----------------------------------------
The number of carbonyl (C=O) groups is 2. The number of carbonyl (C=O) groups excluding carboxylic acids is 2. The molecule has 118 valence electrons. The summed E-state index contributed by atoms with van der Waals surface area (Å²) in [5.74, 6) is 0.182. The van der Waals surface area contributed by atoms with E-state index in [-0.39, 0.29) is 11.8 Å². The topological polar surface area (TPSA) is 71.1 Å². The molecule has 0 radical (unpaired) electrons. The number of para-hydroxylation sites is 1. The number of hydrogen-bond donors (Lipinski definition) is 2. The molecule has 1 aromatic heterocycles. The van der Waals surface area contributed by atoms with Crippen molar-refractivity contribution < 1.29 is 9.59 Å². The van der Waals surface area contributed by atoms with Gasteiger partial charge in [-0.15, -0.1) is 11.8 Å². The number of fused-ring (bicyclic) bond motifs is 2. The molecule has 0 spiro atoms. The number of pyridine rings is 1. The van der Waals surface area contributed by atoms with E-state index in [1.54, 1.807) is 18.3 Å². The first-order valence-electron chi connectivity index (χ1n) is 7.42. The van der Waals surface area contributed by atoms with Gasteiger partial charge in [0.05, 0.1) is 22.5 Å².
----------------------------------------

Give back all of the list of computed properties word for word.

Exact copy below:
The number of carbonyl (C=O) groups is 2. The number of carbonyl (C=O) groups excluding carboxylic acids is 2. The molecule has 118 valence electrons. The summed E-state index contributed by atoms with van der Waals surface area (Å²) in [5.74, 6) is 0.182. The van der Waals surface area contributed by atoms with E-state index in [-0.39, 0.29) is 11.8 Å². The topological polar surface area (TPSA) is 71.1 Å². The molecule has 0 radical (unpaired) electrons. The number of para-hydroxylation sites is 1. The number of hydrogen-bond donors (Lipinski definition) is 2. The molecule has 1 aromatic heterocycles. The van der Waals surface area contributed by atoms with Crippen molar-refractivity contribution < 1.29 is 9.59 Å². The van der Waals surface area contributed by atoms with Gasteiger partial charge in [-0.15, -0.1) is 11.8 Å². The number of fused-ring (bicyclic) bond motifs is 2. The molecule has 0 spiro atoms. The number of pyridine rings is 1. The van der Waals surface area contributed by atoms with E-state index in [1.54, 1.807) is 18.3 Å². The first-order valence-electron chi connectivity index (χ1n) is 7.42. The van der Waals surface area contributed by atoms with Gasteiger partial charge in [0.05, 0.1) is 22.5 Å².